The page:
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Local group holds vigil for DACA

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Cyrus Norcross | The Daily Wildcat

Senior Pastor Dottie Escobedo-Frank welcomes the crowd to the Catalina United Methodist Church for the DACA Vigil on Sept. 10. Escobedo-Frank told the crowd how her grandmother came across the Rio Grande River pregnant to have her son, Escobedo-Frank's father, in America so that he could avoid the violence of Mexico.

Tucsonans came together on Sunday night for a candlelight prayer vigil at Catalina United Methodist Church in support of Deferred Action for Childhood Arrivals recipients. 

The service took place in response to the Trump administration’s decision to rescind the DACA program, potentially affecting the nearly 800,000 individuals enrolled, some of which are students who make up part of the Tucson community. 

RELATED: Tucson community and DACA students march on City Hall

Attendees received postcards and flyers with Arizona’s legislators contact information so they could reach out to them on behalf of DACA recipients.

The vigil began with each attendee holding a candle and prayer-flyer gathered in a grassy patch to listen to a musician, Pablo Peregrina, play requests.

Peregrina, a first generation immigrant from Nogales, Sonora, is a self-employed tile artisan and musician. He said music is his way of changing others’ ways of thinking. Because of that, he considers himself someone who sings for the voices of others.

“When I started playing guitar, I said ‘I wanna be somebody,’” Peregrina said. “I didn’t know this is what I would be doing but it’s emotional. It’s emotional sometimes too [when] everybody gathers singing ‘hallelujah.’ This is one of many, many places that I’ve played, and it’s a good feeling,”

Cyrus Norcross | The Daily Wildcat

Reverend Hannah Adair Bonner speaks out about the Catalina United Methodist Church and how they are supporting those affected by President Trump's decision to end DACA. "A border is nothing more than a line drawn by man . . . with violence," Bonner said.

Several speakers spoke about resources and support for individuals under DACA and DREAMers. One of the speakers, Cassandra Becerra, stood in for Congressman Raul Grijalva, who could not attend because he was in Washington, D.C. 

Becerra shared her story of being an immigrant and about the feeling of uncertainty Dreamers face. 

“One thing that is certain, however, in all of our hearts is that Tucson shows up when somebody needs it,” Becerra told the crowd. “They show up for immigrant rights, they show up for LGBT, for veterans. For everyone in our community who needs us, they show up. And that’s what’s happening here tonight.”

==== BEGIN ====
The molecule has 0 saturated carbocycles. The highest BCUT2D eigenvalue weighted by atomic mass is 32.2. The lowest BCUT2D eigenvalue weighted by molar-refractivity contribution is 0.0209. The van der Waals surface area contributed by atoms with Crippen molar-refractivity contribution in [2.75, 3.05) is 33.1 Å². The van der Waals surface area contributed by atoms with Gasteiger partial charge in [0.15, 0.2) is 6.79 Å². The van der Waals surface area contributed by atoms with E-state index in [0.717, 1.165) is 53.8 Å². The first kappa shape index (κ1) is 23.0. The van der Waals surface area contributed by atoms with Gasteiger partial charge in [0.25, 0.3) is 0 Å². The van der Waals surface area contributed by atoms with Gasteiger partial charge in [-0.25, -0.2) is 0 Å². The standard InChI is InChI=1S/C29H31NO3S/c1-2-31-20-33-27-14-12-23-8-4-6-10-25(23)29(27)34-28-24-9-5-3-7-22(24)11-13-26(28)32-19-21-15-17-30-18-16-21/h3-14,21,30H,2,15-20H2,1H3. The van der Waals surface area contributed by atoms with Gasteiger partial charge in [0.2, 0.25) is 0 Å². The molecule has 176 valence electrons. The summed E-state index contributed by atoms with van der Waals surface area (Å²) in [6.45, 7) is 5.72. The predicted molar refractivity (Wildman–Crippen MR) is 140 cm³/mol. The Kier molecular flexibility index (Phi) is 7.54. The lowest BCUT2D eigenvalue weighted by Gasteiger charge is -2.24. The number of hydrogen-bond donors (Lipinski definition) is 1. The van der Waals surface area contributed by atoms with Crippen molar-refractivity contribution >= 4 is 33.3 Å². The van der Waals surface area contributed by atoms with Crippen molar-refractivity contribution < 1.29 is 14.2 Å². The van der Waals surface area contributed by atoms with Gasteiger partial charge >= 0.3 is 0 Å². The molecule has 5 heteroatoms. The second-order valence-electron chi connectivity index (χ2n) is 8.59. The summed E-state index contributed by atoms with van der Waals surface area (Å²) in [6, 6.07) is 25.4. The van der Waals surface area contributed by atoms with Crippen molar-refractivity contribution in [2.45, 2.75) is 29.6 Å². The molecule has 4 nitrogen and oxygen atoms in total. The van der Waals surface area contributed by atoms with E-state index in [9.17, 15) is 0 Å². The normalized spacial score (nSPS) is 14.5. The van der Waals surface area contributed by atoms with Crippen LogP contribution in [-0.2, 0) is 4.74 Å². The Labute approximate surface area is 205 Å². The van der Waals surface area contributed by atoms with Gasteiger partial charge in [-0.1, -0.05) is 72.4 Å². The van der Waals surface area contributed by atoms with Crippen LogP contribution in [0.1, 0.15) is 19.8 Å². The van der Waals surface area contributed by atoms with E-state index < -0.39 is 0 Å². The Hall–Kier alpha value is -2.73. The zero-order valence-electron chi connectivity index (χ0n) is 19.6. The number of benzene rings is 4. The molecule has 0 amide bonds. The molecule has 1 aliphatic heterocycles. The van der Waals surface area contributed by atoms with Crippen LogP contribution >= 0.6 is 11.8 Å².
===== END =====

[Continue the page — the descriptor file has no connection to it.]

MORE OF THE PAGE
Clergy members then took over the proceedings, reciting scripture passages alternatively in English and Spanish, about immigrants and loving your neighbor. A prayer in which the crowd responded in unity followed.

Later in the evening, the crowd turned on the flashlights from their phones and sang along to “Amazing Grace” in harmony. 

Cyrus Norcross | The Daily Wildcat

Paublo Peregirina, troubadour and activist, sings songs of equality and human rights at Catalina United Methodist Church on Sept. 10. The crowd stomped their feet to the beat while he sang.

The night ended in two prayers, one in English, the other in Spanish. 

Matt Doolen of Catalina United Methodist Church planned the event. Doolen reached out to pastors after hearing about Attorney General Jeff Sessions and President Donald Trump’s decision to rescind DACA. 

“I know people that are very afraid about what’s going to happen if DACA is rescinded, and I could really feel it in my heart that we need to help these people,” Doolen said. “We need to do something to show we support them and they’re important, and we’re there for them as well.”

Reverend Dottie Escobedo-Frank, one of Catalina Methodist Church’s pastors, wanted to show DACA recipients and DREAMers that they are not alone.

RELATED: ASUA holds meeting, addresses DACA and tables budget

“The vigil is for the people of Tucson and the religious community to gather together and to pray, to give hope, and to encourage people,” Escobedo-Frank said. “It’s a really scary time for a lot of families and in Tucson, in our area, it’s a deep and far-reaching problem for us.” 

Escobedo-Frank said she hopes that in the future, people connected to the DACA and Dreamer community can give back and help those in need.


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